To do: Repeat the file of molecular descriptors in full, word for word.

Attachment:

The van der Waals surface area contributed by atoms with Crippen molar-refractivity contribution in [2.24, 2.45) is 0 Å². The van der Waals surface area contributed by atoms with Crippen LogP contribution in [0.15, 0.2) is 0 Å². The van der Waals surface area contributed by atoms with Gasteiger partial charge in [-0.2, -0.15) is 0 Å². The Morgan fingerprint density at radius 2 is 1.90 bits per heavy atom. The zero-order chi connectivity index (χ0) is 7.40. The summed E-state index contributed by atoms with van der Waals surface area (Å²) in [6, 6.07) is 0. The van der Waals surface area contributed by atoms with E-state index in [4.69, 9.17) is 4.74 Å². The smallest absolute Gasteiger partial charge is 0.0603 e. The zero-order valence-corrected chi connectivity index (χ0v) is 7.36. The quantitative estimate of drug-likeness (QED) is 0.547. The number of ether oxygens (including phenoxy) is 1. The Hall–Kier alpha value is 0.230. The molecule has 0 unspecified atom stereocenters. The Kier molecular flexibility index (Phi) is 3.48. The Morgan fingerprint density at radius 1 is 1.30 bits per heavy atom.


The van der Waals surface area contributed by atoms with Crippen molar-refractivity contribution in [2.24, 2.45) is 0 Å². The van der Waals surface area contributed by atoms with Crippen LogP contribution in [0.15, 0.2) is 0 Å². The van der Waals surface area contributed by atoms with Gasteiger partial charge in [-0.2, -0.15) is 0 Å². The Morgan fingerprint density at radius 2 is 1.90 bits per heavy atom. The zero-order chi connectivity index (χ0) is 7.40. The summed E-state index contributed by atoms with van der Waals surface area (Å²) in [6, 6.07) is 0. The van der Waals surface area contributed by atoms with E-state index in [4.69, 9.17) is 4.74 Å². The smallest absolute Gasteiger partial charge is 0.0603 e. The zero-order valence-corrected chi connectivity index (χ0v) is 7.36. The quantitative estimate of drug-likeness (QED) is 0.547. The number of ether oxygens (including phenoxy) is 1. The Hall–Kier alpha value is 0.230. The molecule has 0 unspecified atom stereocenters. The Kier molecular flexibility index (Phi) is 3.48. The Morgan fingerprint density at radius 1 is 1.30 bits per heavy atom.